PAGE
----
Cyclone Idai in Southern Africa 2019 | ActionAid UK

Cyclone Idai in Southern Africa 2019

In March 2019, a devastating cyclone made landfall in Mozambique, Zimbabwe and Malawi. Cyclone Idai is possibly the worst weather-related disaster to ever hit the southern hemisphere killing over 1,000 people and leaving 400,000 without a home. 

Flooding remains severe and there is a high risk of outbreaks of waterborne diseases, but the full scale of the disaster is still unfolding.

ActionAid has a strong presence in Southern Africa and was able to respond to the crisis immediately.

Find out below what a cyclone is, how the cyclone affected people on the ground and what ActionAid is doing to help. 

You can also donate to our Cyclone Idai appeal, so we can reach as many people as possible in Southern Africa.

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Cyclone Idai: facts and figures

When did the cyclone occur? 

On Thursday 14th March 2019 Cyclone Idai made landfall in Mozambique. 

Between 15th and 16th March 2019 it moved inland and passed through Zimbabwe. Heavy rains caused extensive flooding in Malawi.

On 25th April 2019, just five weeks after Cyclone Idai, Mozambique was hit with another cyclone. Cyclone Kenneth was the strongest ever cyclone to hit the southern African country with winds measuring at 140mph.

Where did the cyclone happen?

The affected countries were Malawi, Mozambique and Zimbabwe. 

In Mozambique, widespread damage was reported in Beira City in Sofala province; Manica and Zambezia provinces were also severely affected.

In Zimbabwe, the worst affected areas were the Chimanimani and Chipinge districts in Manicaland Province.

Strong winds and widespread flooding ripped apart roads, bridges, houses, schools, health facilities and submerged vast areas of agricultural land.



What is a cyclone?

Like a hurricane and typhoon, a cyclone is a severe type of tropical storm. They are broadly the same, but are called different names based on where in the world they appear.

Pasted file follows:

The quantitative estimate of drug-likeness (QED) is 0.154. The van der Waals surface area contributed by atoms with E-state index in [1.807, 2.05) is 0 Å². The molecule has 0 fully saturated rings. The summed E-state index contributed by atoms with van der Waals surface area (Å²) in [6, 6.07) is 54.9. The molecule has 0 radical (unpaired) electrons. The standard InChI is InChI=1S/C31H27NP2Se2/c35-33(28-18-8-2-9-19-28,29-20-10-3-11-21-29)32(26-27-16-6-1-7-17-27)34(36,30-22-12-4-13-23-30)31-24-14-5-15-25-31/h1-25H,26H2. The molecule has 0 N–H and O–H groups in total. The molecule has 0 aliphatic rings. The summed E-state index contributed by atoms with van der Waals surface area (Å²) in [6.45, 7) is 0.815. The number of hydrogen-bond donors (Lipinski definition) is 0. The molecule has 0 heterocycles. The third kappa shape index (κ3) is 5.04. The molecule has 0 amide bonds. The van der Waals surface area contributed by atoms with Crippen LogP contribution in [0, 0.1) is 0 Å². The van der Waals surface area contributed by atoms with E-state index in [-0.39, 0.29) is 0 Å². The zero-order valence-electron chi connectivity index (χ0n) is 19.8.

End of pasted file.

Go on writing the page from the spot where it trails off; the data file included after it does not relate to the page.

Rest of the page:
What is a tropical storm?

A tropical storm is a localised, very intense low-pressure wind system, forming over tropical oceans.

In its weaker form it is known as a ‘tropical depression’. But if it intensifies, and maximum sustained winds reach 39 mph, the depression becomes known as a ‘tropical storm’.

Then, if it reaches maximum sustained winds of 74 mph, the storm is classified as a hurricane, typhoon or tropical cyclone — depending on where in the world it originated.

What is the difference between a cyclone, typhoon and a hurricane?

  • Cyclones are formed over the South Pacific and Indian Ocean.

  • Hurricanes are tropical storms that form over the North Atlantic Ocean and Northeast Pacific.

  • Typhoons are formed over the Northwest Pacific Ocean.

How exactly do cyclones cause damage?

Cyclones are mainly associated with the strong, destructive winds that cause extensive property damage and deforestation. The resultant debris is dangerous as it becomes airborne.

The strong winds can also cause large waves of up to 15 metres high, which are hazardous to shipping. Storm surges, typically 2 to 5 metres above sea level, cause extensive flooding and damage in coastal regions, and often death by drowning.

Cyclones can also pick up two billion tons of moisture per day and release it as heavy rain. This also leads to extensive flooding, often not only in coastal regions but well inland from where the cyclone made landfall. 

Finally, cyclones sometimes spawn tornadoes as they hit land, which can cause extreme wind damage.

What was the scale of the damage from Cyclone Idai?

  • Cyclone Idai affected over two million people, including 1.5 million in Mozambique - the worst hit country.
  • Over 1,000 people lost their lives in the three countries.
  • Over 400,000 people are left without a home and are living in camps, schools and churches.
  • An estimated 5,897 cases of cholera and 10,689 cases of malaria have been reported in Mozambique.

Heavy rains after Cyclone Idai resulted in severe flooding in Mozambique.

Heavy rains caused by Cyclone Idai resulted in severe flooding in Mozambique.


What was ActionAid’s response?

ActionAid’s initial response included distributing food, blankets, water sterilising tablets, shelter, clothes, mosquito nets and sanitary protection for women and girls in the three countries.

Initial emergency response 

  • In Mozambique, ActionAid distributed sanitary kits, school books and established women-friendly spaces.
  • In Zimbabwe, ActionAid provided thousands of kilograms of food and cooking oil, distributed sanitary pads, underwear packs, towels and soap. 
  • In Malawi, ActionAid reached around 12,700 people with our initial rapid response. We worked with local women’s forums to ensure the protection of women and girls in evacuation camps, and distributing food, lamps, utensils, sleeping mats, soap and mosquito nets.

Long-term response:

  • In Mozambique, ActionAid is training women in farming to support their livelihoods and there are plans to distribute agricultural tools to 2,000 people. 
  • ActionAid has started to repair and rebuild schools and reconstruct shelters for affected people in all three countries. 





Page updated 14 May 2019